Are You an NC Lighthouse Expert? Find Out Here!

Are You an NC Lighthouse Expert? Find Out Here! | Sun-Surf Realty

Ah, lighthouses. So intriguing! Most North Carolina lighthouses fall under the classification of coastal lights, structures built to warn mariners of treacherous shoals lying just offshore. Others are harbor lights, whose presence guides ships to protected bays and moorings. So how much do you really know about these historic and iconic landmarks found all along the coast of North Carolina? Let's find out!

Do you know which lighthouse is closest to your Emerald Isle rental?

You should! It's the perfect day trip and adventurous excursion for all ages. Cape Lookout Lighthouse is the closest NC lighthouse to your Emerald Isle rental and only reachable by boat or by a local ferry service. Cape Lookout Lighthouse soars 156 feet above wild dunes and maritime forests. Lit on November 1,1859, the brick tower received its distinctive black-and-white checkered pattern in 1873 intended not only for differentiation between similar light towers, but also to show direction. The center of the black diamonds points in a north-south direction, while the center of the white diamonds points east-west. Open to the public in the spring, summer, and early fall, climbing the lighthouse’s 207 steps—equivalent to a 12-story building—brings you to a view of the grand sweep of the southern Outer Banks, Morehead City, Bogue Sound, and beyond. Climb the Cape Lookout Lighthouse while you are here and get to know it from the inside out.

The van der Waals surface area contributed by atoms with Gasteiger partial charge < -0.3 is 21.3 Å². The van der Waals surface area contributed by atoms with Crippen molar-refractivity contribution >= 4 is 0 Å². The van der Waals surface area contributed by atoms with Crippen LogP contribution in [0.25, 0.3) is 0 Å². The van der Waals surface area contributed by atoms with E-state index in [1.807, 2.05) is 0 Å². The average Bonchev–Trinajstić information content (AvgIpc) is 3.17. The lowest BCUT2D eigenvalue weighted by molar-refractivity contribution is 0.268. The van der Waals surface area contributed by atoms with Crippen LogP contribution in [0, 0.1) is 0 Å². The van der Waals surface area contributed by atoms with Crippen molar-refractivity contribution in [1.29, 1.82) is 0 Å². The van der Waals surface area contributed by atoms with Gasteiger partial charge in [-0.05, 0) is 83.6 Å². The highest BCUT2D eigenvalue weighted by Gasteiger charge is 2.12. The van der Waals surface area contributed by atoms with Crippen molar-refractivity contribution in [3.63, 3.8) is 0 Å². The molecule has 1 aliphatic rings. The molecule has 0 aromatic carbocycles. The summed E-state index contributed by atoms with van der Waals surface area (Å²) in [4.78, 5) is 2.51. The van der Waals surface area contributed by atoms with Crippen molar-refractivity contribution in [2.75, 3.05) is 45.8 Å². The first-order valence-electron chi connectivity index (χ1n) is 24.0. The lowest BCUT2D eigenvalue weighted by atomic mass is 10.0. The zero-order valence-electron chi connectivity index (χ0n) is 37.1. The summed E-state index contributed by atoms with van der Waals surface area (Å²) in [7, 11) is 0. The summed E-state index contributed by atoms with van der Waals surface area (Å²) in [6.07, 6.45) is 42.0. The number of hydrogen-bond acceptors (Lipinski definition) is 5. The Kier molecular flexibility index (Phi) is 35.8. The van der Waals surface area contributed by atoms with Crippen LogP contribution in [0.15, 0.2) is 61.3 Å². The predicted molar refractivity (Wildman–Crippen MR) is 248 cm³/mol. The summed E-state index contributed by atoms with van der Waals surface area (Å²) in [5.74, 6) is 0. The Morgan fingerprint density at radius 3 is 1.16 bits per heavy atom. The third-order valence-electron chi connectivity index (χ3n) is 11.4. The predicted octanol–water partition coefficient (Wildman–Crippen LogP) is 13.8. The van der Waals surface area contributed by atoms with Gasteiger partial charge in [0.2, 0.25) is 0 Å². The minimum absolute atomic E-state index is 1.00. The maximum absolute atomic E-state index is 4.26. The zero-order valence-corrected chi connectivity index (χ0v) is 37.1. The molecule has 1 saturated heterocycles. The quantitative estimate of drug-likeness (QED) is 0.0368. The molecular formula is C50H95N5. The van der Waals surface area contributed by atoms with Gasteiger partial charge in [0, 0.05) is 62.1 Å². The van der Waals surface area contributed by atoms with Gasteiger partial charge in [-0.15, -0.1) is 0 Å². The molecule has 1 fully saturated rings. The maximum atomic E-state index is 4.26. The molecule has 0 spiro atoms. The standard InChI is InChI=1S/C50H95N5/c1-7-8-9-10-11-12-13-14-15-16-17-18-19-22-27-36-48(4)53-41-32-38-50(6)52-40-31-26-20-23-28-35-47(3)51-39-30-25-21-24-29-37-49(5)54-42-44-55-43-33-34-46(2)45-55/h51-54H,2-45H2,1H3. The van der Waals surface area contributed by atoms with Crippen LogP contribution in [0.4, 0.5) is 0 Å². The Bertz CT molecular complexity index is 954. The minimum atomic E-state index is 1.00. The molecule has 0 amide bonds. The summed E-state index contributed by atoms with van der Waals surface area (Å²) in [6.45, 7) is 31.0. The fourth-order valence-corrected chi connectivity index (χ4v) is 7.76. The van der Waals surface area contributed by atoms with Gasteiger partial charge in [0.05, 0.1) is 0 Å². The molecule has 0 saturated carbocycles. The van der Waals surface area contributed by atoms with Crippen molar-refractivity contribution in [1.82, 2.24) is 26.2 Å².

How many NC lighthouses are there?

Seven historic NC lighthouses span the Carolina shoreline. From the northern Outer Banks to southern coastline near Wilmington, NC there are plenty of opportunities to explore a lighthouse—or seven.

Can you name all the NC lighthouse locations?

The seven North Carolina lighthouses can be found in these locations:

  • Currituck Beach | Corolla
  • Bodie Island | Nags Head
  • Cape Hatteras | Hatteras
  • Ocracoke Island, Ocracoke
  • Cape Lookout | Cape Lookout National Seashore
  • Oak Island | Caswell Beach
  • Bald Head Island | Southport 

Which lighthouse has had a string of female lightkeepers?

Currituck Lighthouse has had a run of female lightkeepers. You can read more about the current Currituck female lightkeeper here. Do you want to know some more interesting facts about this lighthouse? Currituck Beach Lighthouse towers above the northern Outer Banks in the historic Corolla Village. The last brick and mortar lighthouse built in North Carolina, its unpainted red brick served as a daymarker to distinguish it from other coastal lighthouses. The Currituck Beach Lighthouse is a first order lighthouse, having the largest of seven Fresnel lens sizes. With a 20-second flash cycle, the light can be seen from 18 nautical miles away. You can read more about it here.

Which lighthouse has a black and white striped pattern on its exterior?

The Bodie Island Lighthouse, (pronounced "Body") is located just south of the town of Nags Head and Whalebone Junction, where Highway 158, Highway 64, and NC Highway 12 intersect. Visitors traveling towards Hatteras Island can't help but notice the black and white horizontal striped structure, peaking out over a line of dense cedar trees on the soundside. You can learn more about the Bodie Island Lighthouse here.

Photos of Each North Carolina Lighthouse | Sun-Surf Vacation Rentals in Emerald Isle NC

Which lighthouse was moved about half a mile inland ahead of the advancing ocean?